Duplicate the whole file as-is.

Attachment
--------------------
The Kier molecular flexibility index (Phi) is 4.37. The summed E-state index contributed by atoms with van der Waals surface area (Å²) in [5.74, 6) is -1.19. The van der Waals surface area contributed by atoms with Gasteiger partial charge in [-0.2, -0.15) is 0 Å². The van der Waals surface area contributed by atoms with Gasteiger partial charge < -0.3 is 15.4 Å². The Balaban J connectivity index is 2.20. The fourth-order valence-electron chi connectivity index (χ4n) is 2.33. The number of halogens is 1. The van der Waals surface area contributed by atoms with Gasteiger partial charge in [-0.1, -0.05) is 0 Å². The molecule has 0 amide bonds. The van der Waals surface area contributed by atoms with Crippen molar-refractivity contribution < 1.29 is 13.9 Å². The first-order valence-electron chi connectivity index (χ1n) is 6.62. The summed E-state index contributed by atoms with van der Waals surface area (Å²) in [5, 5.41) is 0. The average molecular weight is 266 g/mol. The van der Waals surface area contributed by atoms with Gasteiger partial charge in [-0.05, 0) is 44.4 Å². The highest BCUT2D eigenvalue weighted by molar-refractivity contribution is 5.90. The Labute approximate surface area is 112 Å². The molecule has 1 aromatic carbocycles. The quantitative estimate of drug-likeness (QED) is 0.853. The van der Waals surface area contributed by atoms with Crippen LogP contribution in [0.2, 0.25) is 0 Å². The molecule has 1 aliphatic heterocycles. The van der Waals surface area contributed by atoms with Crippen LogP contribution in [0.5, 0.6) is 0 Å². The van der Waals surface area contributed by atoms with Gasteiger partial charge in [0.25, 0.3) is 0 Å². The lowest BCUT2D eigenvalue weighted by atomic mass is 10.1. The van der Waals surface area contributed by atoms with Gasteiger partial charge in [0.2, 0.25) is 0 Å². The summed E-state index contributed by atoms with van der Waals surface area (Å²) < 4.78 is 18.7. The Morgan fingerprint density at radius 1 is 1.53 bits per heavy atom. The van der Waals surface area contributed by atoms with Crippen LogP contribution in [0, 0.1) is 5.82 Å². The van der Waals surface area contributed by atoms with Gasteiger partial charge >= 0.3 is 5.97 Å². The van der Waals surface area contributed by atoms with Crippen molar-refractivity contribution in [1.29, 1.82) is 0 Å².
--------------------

The Kier molecular flexibility index (Phi) is 4.37. The summed E-state index contributed by atoms with van der Waals surface area (Å²) in [5.74, 6) is -1.19. The van der Waals surface area contributed by atoms with Gasteiger partial charge in [-0.2, -0.15) is 0 Å². The van der Waals surface area contributed by atoms with Gasteiger partial charge < -0.3 is 15.4 Å². The Balaban J connectivity index is 2.20. The fourth-order valence-electron chi connectivity index (χ4n) is 2.33. The number of halogens is 1. The van der Waals surface area contributed by atoms with Gasteiger partial charge in [-0.1, -0.05) is 0 Å². The molecule has 0 amide bonds. The van der Waals surface area contributed by atoms with Crippen molar-refractivity contribution < 1.29 is 13.9 Å². The first-order valence-electron chi connectivity index (χ1n) is 6.62. The summed E-state index contributed by atoms with van der Waals surface area (Å²) in [5, 5.41) is 0. The average molecular weight is 266 g/mol. The van der Waals surface area contributed by atoms with Gasteiger partial charge in [-0.05, 0) is 44.4 Å². The highest BCUT2D eigenvalue weighted by molar-refractivity contribution is 5.90. The Labute approximate surface area is 112 Å². The molecule has 1 aromatic carbocycles. The quantitative estimate of drug-likeness (QED) is 0.853. The van der Waals surface area contributed by atoms with Crippen LogP contribution in [0.2, 0.25) is 0 Å². The molecule has 1 aliphatic heterocycles. The van der Waals surface area contributed by atoms with Crippen LogP contribution in [0.5, 0.6) is 0 Å². The van der Waals surface area contributed by atoms with Gasteiger partial charge in [0.25, 0.3) is 0 Å². The lowest BCUT2D eigenvalue weighted by atomic mass is 10.1. The van der Waals surface area contributed by atoms with Gasteiger partial charge in [0.2, 0.25) is 0 Å². The summed E-state index contributed by atoms with van der Waals surface area (Å²) < 4.78 is 18.7. The Morgan fingerprint density at radius 1 is 1.53 bits per heavy atom. The van der Waals surface area contributed by atoms with Crippen LogP contribution in [0, 0.1) is 5.82 Å². The van der Waals surface area contributed by atoms with Gasteiger partial charge >= 0.3 is 5.97 Å². The van der Waals surface area contributed by atoms with Crippen molar-refractivity contribution in [1.29, 1.82) is 0 Å².